‘Feversham Creek, the marshes between Reculver and Westgate, the gaps between Margate and Kingsgate, and the “guts” of Romney Marsh were the landing-places most in use by the smugglers on the coast of Kent. The numerous green lanes and bridle-paths through the extensive woods stretching from Feversham to Canterbury, and thence to the coast, the marshes bordering the Swale, and the broader tracts extending west and south from Shorncliff to the borders of Sussex, afforded ample facilities for unobserved inland conveyance.’ 18 Reminiscences of a country journalist. 1886.

The chartist and journalist Thomas Frost was born in Croydon on 16 December 1821. His father (a tailor by profession) was involved with the Reform Bill agitation, meaning that while Thomas himself left his Norwood school at the age of 11, ‘the tools of literacy and the imagination were part of the fabric of his everyday life.’ Ancestors on his mother’s side, many of whom were buried in Beckhenam Churchyard, had ‘engaged in the forwarding branch of the contraband trade in Surrey and Kent’.

The essentially bohemian tendencies of the family are captured perfectly in Frost’s recollection that one night a cousin of his went missing, and at the end of six months had been given up for lost. While spending a few days at Gravesend a precocious young Frost decided on a visit to Northfleet. He walked round the churchyard, saw the chalk-pit (later the site of the Rosherville Gardens – and ‘As the day was warm, the chalk-dust of the roads in that part of Kent is provocative of thirst’ and the sign of the Leather Bottle swinging before a low-roofed, old-fashioned village inn, was suggestive of a cool mug of ale’, he went in. On the way out he was amazed to encounter the missing man, who was working there as an ostler. The two went back in for another drink, and the cousin implored Frost not to say anything to his family – while he duly resurfaced a month later, it is not clear how he explained matters to his wife.

Following an unsuccessful venture into newspaper editing in 1843, Frost himself became ‘a relatively isolated, geographically and socially mobile individual, who managed to scratch a precarious living from writing.’ His love of the Kent coast and its woodland comes across in much of his writing, and forms a setting for the now lost novel Edith Gray. He had married in 1841 and probably for the next decade he spent a week in the county every summer. On the death of his wife Lucy in 1851 after only ten years of marriage, he was left with a 6 year old son and soon remarried. While he went on to have two daughters with his second wife Julia, by 1867 he was living with Elizabeth (at 22 or 23 she was roughly half his age), with whom he had at least two further sons.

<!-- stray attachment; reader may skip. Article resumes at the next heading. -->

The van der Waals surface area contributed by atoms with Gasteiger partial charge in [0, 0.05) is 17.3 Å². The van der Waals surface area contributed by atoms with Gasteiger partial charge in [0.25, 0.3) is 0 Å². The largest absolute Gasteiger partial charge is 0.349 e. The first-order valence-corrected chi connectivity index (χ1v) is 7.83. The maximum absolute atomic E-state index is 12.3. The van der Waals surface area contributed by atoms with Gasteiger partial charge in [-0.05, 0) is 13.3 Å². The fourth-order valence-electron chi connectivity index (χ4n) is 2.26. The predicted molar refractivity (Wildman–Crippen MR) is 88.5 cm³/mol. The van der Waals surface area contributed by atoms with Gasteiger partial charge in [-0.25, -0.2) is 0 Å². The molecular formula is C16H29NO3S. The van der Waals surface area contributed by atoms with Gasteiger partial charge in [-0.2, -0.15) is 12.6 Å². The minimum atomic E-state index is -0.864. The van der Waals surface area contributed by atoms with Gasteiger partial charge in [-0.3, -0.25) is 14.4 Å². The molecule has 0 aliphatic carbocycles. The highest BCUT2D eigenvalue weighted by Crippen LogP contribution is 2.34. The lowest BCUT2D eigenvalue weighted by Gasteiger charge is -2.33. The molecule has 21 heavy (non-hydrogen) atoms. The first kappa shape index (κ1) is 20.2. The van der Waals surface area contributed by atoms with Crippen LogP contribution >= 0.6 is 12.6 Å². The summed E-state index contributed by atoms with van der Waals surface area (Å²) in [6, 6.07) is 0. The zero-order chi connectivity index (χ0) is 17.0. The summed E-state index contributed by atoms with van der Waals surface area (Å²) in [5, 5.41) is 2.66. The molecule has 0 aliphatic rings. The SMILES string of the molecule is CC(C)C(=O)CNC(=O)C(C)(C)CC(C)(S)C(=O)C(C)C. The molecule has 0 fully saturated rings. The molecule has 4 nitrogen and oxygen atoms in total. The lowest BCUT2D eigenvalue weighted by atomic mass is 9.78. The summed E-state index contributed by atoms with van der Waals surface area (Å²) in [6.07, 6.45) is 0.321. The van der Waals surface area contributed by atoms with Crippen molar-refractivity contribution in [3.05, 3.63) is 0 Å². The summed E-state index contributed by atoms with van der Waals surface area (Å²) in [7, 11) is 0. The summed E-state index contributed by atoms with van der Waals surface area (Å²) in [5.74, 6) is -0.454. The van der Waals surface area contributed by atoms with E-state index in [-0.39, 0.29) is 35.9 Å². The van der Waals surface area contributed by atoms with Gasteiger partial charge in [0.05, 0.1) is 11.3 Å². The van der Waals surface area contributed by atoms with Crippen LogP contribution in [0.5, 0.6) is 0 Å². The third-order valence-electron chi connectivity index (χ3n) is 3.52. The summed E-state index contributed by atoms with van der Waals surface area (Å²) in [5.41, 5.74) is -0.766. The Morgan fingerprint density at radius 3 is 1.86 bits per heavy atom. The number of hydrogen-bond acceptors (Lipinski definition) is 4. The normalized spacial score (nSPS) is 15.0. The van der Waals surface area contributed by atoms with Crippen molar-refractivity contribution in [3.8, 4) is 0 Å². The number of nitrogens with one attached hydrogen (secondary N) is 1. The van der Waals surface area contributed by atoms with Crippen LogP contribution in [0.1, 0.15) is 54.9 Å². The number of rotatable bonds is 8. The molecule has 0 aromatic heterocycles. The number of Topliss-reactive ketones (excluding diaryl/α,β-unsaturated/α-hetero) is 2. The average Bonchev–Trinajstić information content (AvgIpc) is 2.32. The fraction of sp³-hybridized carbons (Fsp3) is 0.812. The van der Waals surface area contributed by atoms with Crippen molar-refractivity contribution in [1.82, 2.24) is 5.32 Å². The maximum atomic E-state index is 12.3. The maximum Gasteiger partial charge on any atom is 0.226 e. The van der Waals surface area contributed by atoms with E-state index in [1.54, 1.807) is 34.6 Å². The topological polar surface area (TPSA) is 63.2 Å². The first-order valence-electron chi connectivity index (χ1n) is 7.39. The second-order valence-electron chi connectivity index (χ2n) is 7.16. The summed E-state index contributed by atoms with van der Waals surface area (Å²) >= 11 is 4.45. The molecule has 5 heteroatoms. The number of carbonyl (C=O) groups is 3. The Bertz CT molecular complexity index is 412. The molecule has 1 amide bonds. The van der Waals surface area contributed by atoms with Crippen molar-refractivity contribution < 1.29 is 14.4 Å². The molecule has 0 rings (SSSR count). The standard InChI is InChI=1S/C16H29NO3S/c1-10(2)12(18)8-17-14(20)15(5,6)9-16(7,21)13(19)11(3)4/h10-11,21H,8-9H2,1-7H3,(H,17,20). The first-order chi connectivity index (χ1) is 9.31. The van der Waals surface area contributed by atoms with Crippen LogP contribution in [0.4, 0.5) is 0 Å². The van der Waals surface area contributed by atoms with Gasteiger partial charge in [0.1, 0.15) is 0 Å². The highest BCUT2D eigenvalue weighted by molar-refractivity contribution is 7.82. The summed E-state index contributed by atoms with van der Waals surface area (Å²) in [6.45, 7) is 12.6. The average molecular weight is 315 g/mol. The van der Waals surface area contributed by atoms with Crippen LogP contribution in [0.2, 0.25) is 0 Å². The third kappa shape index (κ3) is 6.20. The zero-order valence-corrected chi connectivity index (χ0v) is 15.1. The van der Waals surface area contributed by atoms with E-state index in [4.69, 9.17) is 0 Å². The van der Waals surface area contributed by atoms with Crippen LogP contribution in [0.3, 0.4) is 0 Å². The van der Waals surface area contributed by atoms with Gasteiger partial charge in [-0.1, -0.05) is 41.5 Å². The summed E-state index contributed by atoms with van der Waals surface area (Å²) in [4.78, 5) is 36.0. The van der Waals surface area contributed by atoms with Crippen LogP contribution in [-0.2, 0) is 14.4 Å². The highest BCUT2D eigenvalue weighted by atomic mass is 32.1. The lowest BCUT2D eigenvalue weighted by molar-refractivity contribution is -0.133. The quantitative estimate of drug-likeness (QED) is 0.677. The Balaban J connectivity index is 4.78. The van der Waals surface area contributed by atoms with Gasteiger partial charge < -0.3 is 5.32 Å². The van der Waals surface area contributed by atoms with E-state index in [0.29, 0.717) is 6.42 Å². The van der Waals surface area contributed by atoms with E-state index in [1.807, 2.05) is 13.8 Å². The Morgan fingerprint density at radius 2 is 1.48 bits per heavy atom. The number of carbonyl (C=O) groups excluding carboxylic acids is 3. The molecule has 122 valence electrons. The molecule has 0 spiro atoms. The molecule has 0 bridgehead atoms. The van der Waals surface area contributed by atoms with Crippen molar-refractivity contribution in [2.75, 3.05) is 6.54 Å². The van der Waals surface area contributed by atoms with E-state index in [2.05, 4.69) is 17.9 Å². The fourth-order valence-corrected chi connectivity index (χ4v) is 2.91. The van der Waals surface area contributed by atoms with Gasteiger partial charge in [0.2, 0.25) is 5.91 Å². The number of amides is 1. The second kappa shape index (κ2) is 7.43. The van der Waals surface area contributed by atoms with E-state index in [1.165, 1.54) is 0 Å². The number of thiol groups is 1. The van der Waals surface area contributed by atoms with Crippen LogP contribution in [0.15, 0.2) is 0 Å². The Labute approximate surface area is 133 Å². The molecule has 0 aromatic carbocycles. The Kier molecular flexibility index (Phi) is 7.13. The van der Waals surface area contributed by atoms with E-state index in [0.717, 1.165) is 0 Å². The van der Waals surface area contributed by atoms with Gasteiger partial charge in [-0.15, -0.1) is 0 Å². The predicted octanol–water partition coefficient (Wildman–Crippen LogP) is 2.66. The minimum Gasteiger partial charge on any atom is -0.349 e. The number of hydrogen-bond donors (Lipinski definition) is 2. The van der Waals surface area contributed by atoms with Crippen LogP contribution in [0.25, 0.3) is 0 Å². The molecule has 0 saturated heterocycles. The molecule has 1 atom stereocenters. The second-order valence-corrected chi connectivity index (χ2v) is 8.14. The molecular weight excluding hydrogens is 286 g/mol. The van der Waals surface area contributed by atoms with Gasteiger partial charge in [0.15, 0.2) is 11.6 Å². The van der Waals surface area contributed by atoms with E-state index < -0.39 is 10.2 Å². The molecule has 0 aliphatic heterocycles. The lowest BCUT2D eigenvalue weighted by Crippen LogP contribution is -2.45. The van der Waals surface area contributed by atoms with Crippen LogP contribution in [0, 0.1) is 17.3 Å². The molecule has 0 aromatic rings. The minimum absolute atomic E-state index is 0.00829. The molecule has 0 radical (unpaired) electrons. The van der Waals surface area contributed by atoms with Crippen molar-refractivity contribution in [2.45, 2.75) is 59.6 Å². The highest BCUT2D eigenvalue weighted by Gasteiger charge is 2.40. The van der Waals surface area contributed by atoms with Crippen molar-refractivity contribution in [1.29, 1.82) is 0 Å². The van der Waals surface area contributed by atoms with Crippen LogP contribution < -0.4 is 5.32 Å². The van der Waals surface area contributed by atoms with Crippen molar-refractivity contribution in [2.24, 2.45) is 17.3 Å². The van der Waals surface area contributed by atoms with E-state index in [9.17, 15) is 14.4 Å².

But when Frost and two friends decided that what they needed was a week’s holiday without their wives, there was ‘no difficulty in determining that our destination should be the coast of Kent.’ It seems inevitable that he should have written In Kent With Charles Dickens, although the writing seems to have lagged somewhat, taking at least three years and finally appearing in print only in 1880. Frost’s love of the author is indisputable, as he and his companions continue their ‘pilgrimage’ from Gad’s to the Rochester of Pickwick and Drood, and so on to Canterbury Frost notes that one inspired dramatist,= has relocated Mr Peggotty’s encounter with a repentant Martha to the cathedral (possibly a reference to The Deal Boatman by [F. C. Burnand. Here the party breaks up, and Frost goes on alone to Deal, Dover and Margate. The book itself still makes engaging reading, and may have inspired the considerably more famous Three Men in a Boat by Jerome K. Jerome in 1889.

It was probably during the Christmas of 1879 that Frost decided on a stay in Southborough, near Tunbridge Wells. He was sufficiently impressed by ‘this pleasant and healthful place, which many visitors prefer to the larger and gayer town in its vicinity’ to call its surroundings ‘more picturesque than those of any other in which I have resided.’ He went on – of course - to write a guide book focused on Tunbridge Wells in 1881.

In later years he was short of money, applying to the Royal Literary Fund no fewer than thirteen times after 1887. Frost died at his home in Derbyshire on 16 July 1908.


Frost, Thomas. Kingston-on-Thames, with Rambles in the District, etc. London : Marshall Japp & Co, 1881.
–. ‘The Legacy of a Lady’. Crystal Stories 2:24. Ed. F. W. Robinson. 135-146. 15 February 1883.
–. _ Reminiscences of a country journalist_. London: Ward and Downey, 1886.
–. Round Tunbridge Wells. With Map and … Illustrations. London: Marshall Japp & Co, 1881.
Gurney, Peter. Frost, Thomas. Oxford Dictionary of National Biography. 2007. https://doi.org/10.1093/ref:odnb/90087
–. Working-class Writers and the Art of Escapology in Victorian England: The Case of Thomas Frost. Journal of British Studies 45. 2006. 51–71.
Jerome, Jerome K. Three Men in a Boat. Brighton: Victorian Secrets, 2012. Laird, Karen E. ‘Adapting the Seduction Plot: “David Copperfield’s” Magdalens on the Victorian Stage. Dickens Studies Annual 2011: 42 (2011). 193-215. Oulton, Carolyn W. de la L. Below the Fairy City: a Life of Jerome K. Jerome. Brighton: Victorian Secrets, 2012.